BLOODY BEACHES: The Marines at Peleliu
by Brigadier General Gordon D. Gayle, USMC (Ret)
Post-assault Operations in the Palaus
When on 20 October Major General Mueller became
responsible for mopping up on Peleliu, he addressed the tactical problem
as a siege situation, and directed his troops to proceed accordingly.
Over a period of nearly six weeks, his two regiments, the 322d and 323d
Infantry, plus 2/321, did just that. They used sandbags as an assault
device, carrying sand up from the beaches and inching the filled
sandbags forward to press ever nearer to positions from which to attack
by fire the Japanese caves and dug in strong points. They made liberal
use of tanks and flamethrowers, even improving upon the vehicle-mounted
flamethrower. They thrust a gasoline pipeline forward from a roadbound
gasoline truck, thereby enabling them, with booster pumps, to throw
napalm hundreds of feet ahead into Japanese defensive areas. Noting the
effectiveness of the 75mm pack howitzer which the Marines had wrestled
up to Hill 140, they sought and found other sites to which they moved
pack howitzers, and from which they fired point-blank into defending
caves. To support their growing need for sand bags on ridge-top
"foxholes," their engineers strung highlines to transport sand (and ammo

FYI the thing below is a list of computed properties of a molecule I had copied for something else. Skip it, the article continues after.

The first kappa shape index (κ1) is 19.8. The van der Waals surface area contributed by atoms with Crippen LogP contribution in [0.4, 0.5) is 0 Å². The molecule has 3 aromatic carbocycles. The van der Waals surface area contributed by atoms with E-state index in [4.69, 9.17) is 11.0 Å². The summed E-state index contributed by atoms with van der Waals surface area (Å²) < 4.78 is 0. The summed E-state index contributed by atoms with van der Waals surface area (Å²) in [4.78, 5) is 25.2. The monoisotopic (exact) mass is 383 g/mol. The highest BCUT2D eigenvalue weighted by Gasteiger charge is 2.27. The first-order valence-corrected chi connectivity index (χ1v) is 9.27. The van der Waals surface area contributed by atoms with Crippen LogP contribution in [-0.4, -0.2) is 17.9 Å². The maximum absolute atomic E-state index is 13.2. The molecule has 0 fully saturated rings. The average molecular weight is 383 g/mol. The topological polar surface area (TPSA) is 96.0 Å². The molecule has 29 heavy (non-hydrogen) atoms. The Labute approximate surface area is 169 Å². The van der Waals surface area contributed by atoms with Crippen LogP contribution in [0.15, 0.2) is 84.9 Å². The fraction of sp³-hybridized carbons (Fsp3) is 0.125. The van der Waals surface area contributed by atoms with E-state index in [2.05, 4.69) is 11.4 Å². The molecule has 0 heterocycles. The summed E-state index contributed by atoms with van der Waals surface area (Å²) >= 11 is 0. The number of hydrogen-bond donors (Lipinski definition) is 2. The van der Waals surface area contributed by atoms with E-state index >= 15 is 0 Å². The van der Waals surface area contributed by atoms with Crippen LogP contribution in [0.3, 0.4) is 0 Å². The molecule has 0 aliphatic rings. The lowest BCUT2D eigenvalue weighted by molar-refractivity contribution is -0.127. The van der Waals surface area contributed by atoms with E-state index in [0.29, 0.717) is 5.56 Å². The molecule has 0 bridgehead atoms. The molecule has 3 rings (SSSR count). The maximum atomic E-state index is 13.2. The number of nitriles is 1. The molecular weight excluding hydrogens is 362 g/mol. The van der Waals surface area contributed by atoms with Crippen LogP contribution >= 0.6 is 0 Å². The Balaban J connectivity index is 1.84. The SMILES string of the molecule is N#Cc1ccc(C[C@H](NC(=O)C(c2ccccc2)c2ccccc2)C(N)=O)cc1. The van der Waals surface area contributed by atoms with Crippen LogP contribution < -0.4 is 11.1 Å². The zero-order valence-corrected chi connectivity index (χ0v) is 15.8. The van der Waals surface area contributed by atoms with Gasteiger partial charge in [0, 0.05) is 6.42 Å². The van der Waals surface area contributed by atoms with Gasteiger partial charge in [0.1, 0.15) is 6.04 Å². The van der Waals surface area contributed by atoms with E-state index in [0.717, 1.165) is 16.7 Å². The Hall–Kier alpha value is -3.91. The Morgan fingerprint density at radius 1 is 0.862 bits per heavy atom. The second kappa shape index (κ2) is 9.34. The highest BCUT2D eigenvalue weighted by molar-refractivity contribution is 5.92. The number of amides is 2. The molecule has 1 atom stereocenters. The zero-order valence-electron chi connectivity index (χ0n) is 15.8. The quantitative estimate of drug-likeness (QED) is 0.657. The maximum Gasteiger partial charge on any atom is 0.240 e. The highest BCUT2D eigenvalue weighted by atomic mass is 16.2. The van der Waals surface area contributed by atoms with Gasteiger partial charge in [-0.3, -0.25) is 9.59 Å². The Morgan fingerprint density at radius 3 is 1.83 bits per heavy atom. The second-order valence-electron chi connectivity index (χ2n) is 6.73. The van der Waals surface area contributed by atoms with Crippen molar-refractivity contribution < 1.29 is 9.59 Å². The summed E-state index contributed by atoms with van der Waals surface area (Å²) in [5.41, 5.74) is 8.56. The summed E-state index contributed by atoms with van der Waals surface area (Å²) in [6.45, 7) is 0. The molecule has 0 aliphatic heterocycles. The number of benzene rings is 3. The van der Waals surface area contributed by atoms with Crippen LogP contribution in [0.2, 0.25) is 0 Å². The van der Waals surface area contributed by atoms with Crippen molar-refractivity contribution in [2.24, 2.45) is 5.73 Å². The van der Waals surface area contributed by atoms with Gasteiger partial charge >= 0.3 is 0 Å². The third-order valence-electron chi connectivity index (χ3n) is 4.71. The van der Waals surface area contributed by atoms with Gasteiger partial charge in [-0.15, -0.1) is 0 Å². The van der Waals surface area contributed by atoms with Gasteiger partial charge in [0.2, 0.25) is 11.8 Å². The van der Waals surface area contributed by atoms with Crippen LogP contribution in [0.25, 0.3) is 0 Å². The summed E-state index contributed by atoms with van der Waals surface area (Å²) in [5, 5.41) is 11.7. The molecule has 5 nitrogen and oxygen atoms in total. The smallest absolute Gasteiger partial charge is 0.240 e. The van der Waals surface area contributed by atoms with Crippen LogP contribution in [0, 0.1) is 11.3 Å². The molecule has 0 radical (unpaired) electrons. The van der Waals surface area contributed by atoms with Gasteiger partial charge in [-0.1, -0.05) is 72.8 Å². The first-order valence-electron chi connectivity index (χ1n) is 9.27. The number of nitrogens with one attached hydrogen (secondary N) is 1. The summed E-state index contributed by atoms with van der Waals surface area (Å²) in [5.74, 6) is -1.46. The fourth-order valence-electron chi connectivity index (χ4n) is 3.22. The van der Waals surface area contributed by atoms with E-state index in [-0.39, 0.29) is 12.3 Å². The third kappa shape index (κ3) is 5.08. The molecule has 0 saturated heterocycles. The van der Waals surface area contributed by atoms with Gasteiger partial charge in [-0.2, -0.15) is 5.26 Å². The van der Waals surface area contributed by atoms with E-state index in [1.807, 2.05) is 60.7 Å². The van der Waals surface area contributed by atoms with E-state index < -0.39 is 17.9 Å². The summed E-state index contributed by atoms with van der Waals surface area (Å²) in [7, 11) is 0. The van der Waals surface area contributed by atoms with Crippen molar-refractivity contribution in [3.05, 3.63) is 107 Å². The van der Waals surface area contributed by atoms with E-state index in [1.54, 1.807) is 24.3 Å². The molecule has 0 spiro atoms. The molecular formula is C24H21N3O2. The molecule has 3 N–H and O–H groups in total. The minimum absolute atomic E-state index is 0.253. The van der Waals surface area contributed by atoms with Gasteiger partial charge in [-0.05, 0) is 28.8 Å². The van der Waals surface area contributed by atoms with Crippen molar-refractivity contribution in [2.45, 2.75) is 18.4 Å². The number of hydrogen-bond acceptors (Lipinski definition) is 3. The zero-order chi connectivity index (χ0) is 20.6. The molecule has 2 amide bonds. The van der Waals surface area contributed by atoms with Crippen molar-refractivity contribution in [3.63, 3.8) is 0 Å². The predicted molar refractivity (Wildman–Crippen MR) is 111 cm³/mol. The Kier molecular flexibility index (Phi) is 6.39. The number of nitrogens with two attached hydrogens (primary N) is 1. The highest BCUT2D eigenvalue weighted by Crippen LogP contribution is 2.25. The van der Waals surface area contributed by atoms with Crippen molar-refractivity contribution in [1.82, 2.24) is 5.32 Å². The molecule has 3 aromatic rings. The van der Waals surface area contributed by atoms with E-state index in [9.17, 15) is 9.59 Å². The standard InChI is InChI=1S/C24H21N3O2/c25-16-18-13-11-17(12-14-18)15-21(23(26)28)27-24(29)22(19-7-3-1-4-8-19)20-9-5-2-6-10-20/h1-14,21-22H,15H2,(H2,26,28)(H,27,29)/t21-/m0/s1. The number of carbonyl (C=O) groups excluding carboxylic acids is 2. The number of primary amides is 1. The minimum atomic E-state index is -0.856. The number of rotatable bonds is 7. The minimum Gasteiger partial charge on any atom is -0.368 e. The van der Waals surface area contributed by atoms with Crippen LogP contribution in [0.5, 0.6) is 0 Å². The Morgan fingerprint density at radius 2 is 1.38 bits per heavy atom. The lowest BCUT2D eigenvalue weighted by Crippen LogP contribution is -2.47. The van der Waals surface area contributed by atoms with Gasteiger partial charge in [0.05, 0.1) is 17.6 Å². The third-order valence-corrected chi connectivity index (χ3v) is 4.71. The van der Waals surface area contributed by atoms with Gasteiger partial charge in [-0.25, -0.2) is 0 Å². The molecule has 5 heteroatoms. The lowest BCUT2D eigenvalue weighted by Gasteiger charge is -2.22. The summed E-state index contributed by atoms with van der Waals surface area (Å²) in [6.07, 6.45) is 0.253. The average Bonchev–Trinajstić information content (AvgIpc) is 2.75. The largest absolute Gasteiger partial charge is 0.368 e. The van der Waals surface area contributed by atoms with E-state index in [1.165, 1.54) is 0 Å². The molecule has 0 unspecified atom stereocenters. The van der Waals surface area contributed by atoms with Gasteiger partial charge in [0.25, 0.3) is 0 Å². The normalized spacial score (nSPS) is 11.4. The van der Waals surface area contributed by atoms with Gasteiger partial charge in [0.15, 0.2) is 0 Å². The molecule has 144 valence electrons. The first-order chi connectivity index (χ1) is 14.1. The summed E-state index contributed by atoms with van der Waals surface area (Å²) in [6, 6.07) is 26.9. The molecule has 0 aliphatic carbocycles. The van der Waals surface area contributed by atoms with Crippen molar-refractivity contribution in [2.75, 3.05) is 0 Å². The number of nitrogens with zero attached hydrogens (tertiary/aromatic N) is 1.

and rations) up to such peaks and ridgetops.
result of Maj Gayle's targetting of enemy positions in the Umurbrogol,
napalm-laden Marine Corsairs lifted from Peleliu's airfield, and
returned to the field to be rearmed, in perhaps the shortest wheels-down
bombing run of the Pacific War. Department of Defense Photo (USMC)
Notwithstanding these deliberate siege tactics, the
81st troops still faced death and maiming as they ground down the bitter
and stubborn Japanese defenses. The siege of the Umurbrogol Pocket
consumed the full efforts of 81st Division's 322d RCT and 323d RCT, as
well as 2/321, until 27 November 1944 (D plus 73).
This prolonged siege operation was carried on within
25 miles of a much larger force of some 25,000 Japanese soldiers in the
northern Palaus. Minor infiltrations aside, those Japanese were isolated
by U.S. Navy patrols, and by regular bombing from Marine Aircraft Group
11, operating from Peleliu.
Difficult and costly as the American advances were,
the Japanese defenders in their underground positions had a similarly
demanding and even more discouraging situation. Water was low.
Sanitation was crude to nonexistent. Rations were short, and ammunition
was even scarcer. As time wore on, some of the Japanese, when afforded
opportunity, chose to leave their defenses and undertake futile, usually
suicidal night attacks. A very few succeeded in being captured.
Toward late November, even Major General Murai
apparently came to this point of view. Still not in command, he
nevertheless proposed, in a radio message to Lieutenant General Inoue on
Koror, a banzai finale for their prolonged defense. But General
Inoue turned down the proposal. By this time, Nakagawa's only exterior
communications were by radio to Koror. As he had anticipated, all local
wire communications had been destroyed. He had issued mission orders to
carry his units through the final phase of defense.
(click on image for an enlargement in a new window)
As the tanks and infantry carefully pressed their
relentless advances, the 81st Division's engineers pressed forward and